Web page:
Recurrent prostate infection: What are the treatment options?
Medically reviewed on November 17, 2017
A recurring prostate infection, also known as chronic bacterial prostatitis, is typically treated with antibiotics. This type of prostate infection is caused by bacteria in the prostate gland. A prostate infection might recur because antibiotics aren't able to get deep enough into the prostate tissue to destroy all of the bacteria or because the antibiotic isn't effective against the type of bacterium causing the prostate infection.
To treat a prostate infection that doesn't get better with antibiotics or keeps coming back, you might need to:
- Try a different antibiotic. One type of antibiotic might work better than another.
- Take a longer course of an antibiotic. You might need a course of antibiotics that lasts longer than six weeks.
- Use medications to help relieve bothersome symptoms. For example, alpha blockers can relieve urinary symptoms and anti-inflammatory medications can ease pain.
If you're prescribed antibiotics, take them exactly as instructed, even if you begin to feel better. Not taking the full course of antibiotics or missing doses can interfere with the antibiotic's ability to completely kill the bacteria.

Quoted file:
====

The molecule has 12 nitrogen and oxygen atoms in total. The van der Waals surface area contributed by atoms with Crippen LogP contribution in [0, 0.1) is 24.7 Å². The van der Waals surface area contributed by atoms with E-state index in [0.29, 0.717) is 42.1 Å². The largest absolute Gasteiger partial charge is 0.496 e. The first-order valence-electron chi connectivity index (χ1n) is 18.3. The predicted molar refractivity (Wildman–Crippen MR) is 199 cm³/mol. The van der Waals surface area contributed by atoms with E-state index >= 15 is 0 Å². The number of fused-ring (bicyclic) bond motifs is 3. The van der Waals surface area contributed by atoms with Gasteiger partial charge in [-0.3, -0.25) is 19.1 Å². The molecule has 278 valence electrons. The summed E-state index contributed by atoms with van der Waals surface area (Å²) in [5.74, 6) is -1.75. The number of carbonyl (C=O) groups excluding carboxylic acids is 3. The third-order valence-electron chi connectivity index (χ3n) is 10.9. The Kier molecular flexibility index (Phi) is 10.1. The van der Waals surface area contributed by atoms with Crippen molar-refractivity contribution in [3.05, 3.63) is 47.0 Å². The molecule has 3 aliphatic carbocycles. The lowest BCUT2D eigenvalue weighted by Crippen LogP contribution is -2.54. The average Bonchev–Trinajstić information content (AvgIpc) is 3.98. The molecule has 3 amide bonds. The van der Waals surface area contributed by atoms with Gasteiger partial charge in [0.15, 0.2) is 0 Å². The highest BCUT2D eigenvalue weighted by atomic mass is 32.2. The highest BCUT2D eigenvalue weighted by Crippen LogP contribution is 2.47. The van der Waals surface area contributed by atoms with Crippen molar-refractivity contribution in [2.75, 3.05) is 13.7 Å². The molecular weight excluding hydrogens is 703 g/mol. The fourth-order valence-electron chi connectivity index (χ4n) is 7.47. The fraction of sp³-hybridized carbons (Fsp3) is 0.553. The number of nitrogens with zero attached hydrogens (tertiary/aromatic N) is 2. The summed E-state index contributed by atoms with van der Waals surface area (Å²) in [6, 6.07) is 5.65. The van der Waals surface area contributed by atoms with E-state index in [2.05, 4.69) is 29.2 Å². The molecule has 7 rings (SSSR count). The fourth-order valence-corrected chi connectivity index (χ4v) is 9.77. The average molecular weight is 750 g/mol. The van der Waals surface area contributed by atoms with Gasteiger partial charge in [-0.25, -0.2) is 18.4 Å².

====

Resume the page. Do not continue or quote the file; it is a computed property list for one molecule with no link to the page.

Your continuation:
If you have recurring prostate infections that don't improve with treatment, see a doctor who specializes in men's urinary and reproductive health (urologist). You might need to have fluid taken from your prostate to determine the bacterium causing the problem and the antibiotic that is likely to work best. You also might need a CT scan or a cystoscopy, a procedure used to see inside your urinary bladder and urethra. A urologist can also look for any underlying problems that would make you more vulnerable to infection or prevent treatment from being effective.